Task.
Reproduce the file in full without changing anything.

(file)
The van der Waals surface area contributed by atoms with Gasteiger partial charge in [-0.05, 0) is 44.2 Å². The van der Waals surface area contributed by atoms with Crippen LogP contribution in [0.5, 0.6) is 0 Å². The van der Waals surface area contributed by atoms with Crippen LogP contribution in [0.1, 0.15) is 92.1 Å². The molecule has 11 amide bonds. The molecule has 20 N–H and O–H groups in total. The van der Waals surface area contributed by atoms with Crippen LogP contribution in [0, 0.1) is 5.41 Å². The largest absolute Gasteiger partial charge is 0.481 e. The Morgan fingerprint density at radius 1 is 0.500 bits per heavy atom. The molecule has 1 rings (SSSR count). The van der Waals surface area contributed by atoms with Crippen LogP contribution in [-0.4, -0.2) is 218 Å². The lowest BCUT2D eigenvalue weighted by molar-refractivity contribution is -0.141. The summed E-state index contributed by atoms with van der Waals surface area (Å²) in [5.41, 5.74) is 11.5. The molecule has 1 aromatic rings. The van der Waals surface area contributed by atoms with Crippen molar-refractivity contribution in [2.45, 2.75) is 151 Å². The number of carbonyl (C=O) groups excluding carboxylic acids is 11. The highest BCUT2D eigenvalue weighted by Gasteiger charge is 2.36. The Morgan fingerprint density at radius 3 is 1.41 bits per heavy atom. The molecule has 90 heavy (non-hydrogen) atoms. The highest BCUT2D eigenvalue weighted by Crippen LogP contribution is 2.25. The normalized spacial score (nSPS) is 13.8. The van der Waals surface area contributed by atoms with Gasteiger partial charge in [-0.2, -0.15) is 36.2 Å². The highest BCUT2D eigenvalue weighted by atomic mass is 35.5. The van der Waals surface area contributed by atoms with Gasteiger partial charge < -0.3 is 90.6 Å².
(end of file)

The van der Waals surface area contributed by atoms with Gasteiger partial charge in [-0.05, 0) is 44.2 Å². The van der Waals surface area contributed by atoms with Crippen LogP contribution in [0.5, 0.6) is 0 Å². The van der Waals surface area contributed by atoms with Crippen LogP contribution in [0.1, 0.15) is 92.1 Å². The molecule has 11 amide bonds. The molecule has 20 N–H and O–H groups in total. The van der Waals surface area contributed by atoms with Crippen LogP contribution in [0, 0.1) is 5.41 Å². The largest absolute Gasteiger partial charge is 0.481 e. The Morgan fingerprint density at radius 1 is 0.500 bits per heavy atom. The molecule has 1 rings (SSSR count). The van der Waals surface area contributed by atoms with Crippen LogP contribution in [-0.4, -0.2) is 218 Å². The lowest BCUT2D eigenvalue weighted by molar-refractivity contribution is -0.141. The summed E-state index contributed by atoms with van der Waals surface area (Å²) in [5.41, 5.74) is 11.5. The molecule has 1 aromatic rings. The van der Waals surface area contributed by atoms with Crippen molar-refractivity contribution in [2.45, 2.75) is 151 Å². The number of carbonyl (C=O) groups excluding carboxylic acids is 11. The highest BCUT2D eigenvalue weighted by Gasteiger charge is 2.36. The Morgan fingerprint density at radius 3 is 1.41 bits per heavy atom. The molecule has 90 heavy (non-hydrogen) atoms. The highest BCUT2D eigenvalue weighted by Crippen LogP contribution is 2.25. The normalized spacial score (nSPS) is 13.8. The van der Waals surface area contributed by atoms with Gasteiger partial charge in [-0.2, -0.15) is 36.2 Å². The highest BCUT2D eigenvalue weighted by atomic mass is 35.5. The van der Waals surface area contributed by atoms with Gasteiger partial charge < -0.3 is 90.6 Å².